Third Coast dispatch: audio challenges and opportunities

Image: Chicago shoreline. Source: Flickr (CC BY-NC-ND 2.0)

We spent the weekend at the Third Coast International Audio Festival soaking up inspiration, ideas, and tools for making inclusive audio that reaches big audiences. Here are some of the concerns and challenges we heard.

Listening with empathy

Many attendees and panelists talked about the need to “listen with empathy” to the voices of all Americans. Much of audio storytelling is still dominated by white people who listen to NPR — people who hear stories and experiences a certain way. We need to move beyond that to new stories, and to listening that goes beyond a specific circumstance or detail of someone else’s life.

Telling the right story

There has been a lot of discussion, particularly over the past year, about the need for more diversity in audio. The recent presidential election has made this issue particularly urgent for many people.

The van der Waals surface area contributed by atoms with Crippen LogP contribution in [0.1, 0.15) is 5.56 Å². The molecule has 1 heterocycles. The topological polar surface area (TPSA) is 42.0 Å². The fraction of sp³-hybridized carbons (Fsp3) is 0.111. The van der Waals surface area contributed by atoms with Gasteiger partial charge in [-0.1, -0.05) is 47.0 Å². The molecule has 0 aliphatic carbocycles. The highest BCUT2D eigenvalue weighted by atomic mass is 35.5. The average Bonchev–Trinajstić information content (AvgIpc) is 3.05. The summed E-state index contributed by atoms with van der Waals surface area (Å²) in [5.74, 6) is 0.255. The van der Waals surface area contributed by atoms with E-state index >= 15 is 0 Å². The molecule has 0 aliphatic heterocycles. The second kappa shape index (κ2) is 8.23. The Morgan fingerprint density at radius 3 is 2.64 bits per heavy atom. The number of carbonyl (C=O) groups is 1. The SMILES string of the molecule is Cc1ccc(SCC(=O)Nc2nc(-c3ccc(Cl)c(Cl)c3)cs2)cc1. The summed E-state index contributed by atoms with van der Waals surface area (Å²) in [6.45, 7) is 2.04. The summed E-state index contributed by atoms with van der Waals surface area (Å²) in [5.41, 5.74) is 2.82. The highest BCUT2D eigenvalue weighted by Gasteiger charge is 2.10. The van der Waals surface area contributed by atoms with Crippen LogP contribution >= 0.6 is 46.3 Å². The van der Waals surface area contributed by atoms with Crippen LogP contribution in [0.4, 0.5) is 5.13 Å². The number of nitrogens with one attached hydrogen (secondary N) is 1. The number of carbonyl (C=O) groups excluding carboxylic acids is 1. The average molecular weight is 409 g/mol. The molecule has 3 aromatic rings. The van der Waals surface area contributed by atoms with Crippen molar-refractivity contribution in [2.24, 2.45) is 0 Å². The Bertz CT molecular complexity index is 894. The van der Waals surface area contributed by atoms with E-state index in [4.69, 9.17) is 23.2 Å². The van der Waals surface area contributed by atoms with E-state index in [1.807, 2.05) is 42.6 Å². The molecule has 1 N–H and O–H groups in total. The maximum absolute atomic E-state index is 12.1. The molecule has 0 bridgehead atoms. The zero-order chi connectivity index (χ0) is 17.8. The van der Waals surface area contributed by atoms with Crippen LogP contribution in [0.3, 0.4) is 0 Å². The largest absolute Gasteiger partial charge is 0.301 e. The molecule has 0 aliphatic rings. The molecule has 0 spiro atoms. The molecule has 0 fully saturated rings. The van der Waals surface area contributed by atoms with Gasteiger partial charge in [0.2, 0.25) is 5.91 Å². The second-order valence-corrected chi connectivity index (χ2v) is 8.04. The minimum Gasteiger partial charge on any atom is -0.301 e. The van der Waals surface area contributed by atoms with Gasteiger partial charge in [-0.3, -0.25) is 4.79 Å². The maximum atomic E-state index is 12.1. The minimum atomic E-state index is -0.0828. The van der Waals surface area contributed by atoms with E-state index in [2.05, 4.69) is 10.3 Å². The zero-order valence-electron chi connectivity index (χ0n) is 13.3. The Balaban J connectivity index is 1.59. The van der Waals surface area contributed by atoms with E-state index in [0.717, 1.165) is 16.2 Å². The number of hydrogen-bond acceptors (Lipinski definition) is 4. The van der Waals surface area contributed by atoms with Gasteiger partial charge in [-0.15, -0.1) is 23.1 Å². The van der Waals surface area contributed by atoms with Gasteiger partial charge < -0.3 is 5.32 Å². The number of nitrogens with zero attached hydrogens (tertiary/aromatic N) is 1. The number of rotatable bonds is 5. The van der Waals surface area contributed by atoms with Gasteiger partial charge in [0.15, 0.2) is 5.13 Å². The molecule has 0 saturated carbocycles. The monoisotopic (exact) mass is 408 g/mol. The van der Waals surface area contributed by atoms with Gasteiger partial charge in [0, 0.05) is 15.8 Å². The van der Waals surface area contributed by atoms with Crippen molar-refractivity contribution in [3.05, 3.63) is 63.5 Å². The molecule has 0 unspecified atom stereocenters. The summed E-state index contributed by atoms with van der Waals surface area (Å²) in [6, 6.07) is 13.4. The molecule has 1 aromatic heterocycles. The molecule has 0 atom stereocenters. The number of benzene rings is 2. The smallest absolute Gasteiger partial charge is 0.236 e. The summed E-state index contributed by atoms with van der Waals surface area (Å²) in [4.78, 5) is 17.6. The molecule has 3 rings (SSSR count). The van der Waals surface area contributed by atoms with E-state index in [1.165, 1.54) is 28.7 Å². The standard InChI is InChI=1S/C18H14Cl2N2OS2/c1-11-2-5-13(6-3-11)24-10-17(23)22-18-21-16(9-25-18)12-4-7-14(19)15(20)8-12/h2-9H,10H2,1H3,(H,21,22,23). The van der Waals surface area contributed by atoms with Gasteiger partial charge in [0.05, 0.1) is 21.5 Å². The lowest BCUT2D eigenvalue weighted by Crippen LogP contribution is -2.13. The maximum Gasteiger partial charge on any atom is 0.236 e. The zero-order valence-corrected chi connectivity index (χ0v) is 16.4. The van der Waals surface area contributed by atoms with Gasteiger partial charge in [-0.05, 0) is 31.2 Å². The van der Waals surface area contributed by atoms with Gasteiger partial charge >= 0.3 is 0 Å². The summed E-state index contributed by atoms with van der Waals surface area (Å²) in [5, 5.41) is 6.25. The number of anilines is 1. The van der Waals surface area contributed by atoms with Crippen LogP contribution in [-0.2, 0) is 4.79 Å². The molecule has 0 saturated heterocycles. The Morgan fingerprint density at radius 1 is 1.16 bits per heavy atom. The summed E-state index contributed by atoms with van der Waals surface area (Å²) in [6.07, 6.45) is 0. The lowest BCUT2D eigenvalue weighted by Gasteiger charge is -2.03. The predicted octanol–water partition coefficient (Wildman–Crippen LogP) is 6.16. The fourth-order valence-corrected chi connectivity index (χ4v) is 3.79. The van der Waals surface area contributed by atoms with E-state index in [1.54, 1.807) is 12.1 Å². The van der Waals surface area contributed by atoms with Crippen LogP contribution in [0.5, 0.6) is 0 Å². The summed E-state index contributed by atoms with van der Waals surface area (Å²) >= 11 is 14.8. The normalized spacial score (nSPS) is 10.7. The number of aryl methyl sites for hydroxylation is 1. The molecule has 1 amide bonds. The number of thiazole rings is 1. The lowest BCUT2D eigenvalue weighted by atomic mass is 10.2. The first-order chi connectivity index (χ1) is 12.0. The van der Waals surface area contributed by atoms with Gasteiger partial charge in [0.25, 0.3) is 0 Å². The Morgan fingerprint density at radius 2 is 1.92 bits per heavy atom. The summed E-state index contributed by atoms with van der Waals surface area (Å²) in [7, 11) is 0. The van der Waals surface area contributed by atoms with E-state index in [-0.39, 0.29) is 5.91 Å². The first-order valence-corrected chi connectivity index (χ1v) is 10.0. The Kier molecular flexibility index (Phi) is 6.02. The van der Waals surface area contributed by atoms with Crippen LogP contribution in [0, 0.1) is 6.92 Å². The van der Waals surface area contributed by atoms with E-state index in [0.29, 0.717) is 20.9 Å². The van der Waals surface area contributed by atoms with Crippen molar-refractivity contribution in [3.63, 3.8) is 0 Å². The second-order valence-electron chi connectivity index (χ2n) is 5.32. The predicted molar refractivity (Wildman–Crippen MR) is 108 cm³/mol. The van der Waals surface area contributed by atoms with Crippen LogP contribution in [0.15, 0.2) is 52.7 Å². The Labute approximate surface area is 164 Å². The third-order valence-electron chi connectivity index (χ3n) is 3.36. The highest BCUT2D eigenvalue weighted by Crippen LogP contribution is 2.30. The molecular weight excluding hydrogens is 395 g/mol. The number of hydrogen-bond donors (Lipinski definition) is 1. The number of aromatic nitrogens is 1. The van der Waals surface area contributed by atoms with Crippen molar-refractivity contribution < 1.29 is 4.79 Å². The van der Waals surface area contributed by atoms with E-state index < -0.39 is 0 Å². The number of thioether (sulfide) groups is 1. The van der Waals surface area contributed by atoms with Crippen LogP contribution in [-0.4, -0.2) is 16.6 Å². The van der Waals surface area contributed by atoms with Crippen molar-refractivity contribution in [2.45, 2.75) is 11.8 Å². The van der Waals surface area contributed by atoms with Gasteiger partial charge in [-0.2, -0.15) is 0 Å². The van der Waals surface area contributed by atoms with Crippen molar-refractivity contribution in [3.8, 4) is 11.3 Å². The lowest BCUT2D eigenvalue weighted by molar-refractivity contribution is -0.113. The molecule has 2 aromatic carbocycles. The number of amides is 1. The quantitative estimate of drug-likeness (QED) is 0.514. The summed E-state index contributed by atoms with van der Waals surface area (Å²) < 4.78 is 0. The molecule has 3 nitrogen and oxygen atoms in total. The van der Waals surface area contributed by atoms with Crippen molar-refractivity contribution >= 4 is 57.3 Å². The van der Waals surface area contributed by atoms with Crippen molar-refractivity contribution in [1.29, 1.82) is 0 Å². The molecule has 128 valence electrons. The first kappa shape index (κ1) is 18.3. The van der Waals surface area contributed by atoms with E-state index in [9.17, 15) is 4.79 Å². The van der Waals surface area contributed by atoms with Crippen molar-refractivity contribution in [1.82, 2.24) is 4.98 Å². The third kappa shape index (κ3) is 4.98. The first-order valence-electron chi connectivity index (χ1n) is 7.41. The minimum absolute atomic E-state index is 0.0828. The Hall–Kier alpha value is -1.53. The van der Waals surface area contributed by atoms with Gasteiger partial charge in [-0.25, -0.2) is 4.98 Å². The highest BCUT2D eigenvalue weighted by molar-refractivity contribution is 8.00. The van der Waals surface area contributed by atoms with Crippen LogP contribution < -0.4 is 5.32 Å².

LaToya Tooles from Youth Radio commented, “As a black woman, my state of emergency has existed for a long time. I’d call it a state of life. And in that way I’m weirdly thankful to Donald Trump because maybe now people will actually pay attention to this, and get America talking to each other rather than listening to us.”

Reaching a bigger audience

Podcast audiences are growing every year. What are the best ways of connecting with those audiences? What platforms do we use, and what type of content should we be creating?

Kerri Hoffman, CEO of PRX, knows we can’t lose sight of that goal. “As Jay Allison said in his provocation, we need to strengthen public media because it won’t be rebuilt.  Podcasting is an exciting part of the solution but currently it is subscribable media. The question is: how do we make digital audio that is meaningful and reaches a mainstream audience?”

It was a great and exhausting weekend! We can’t wait until next year.See you in the archive,
The Pop Up Archive team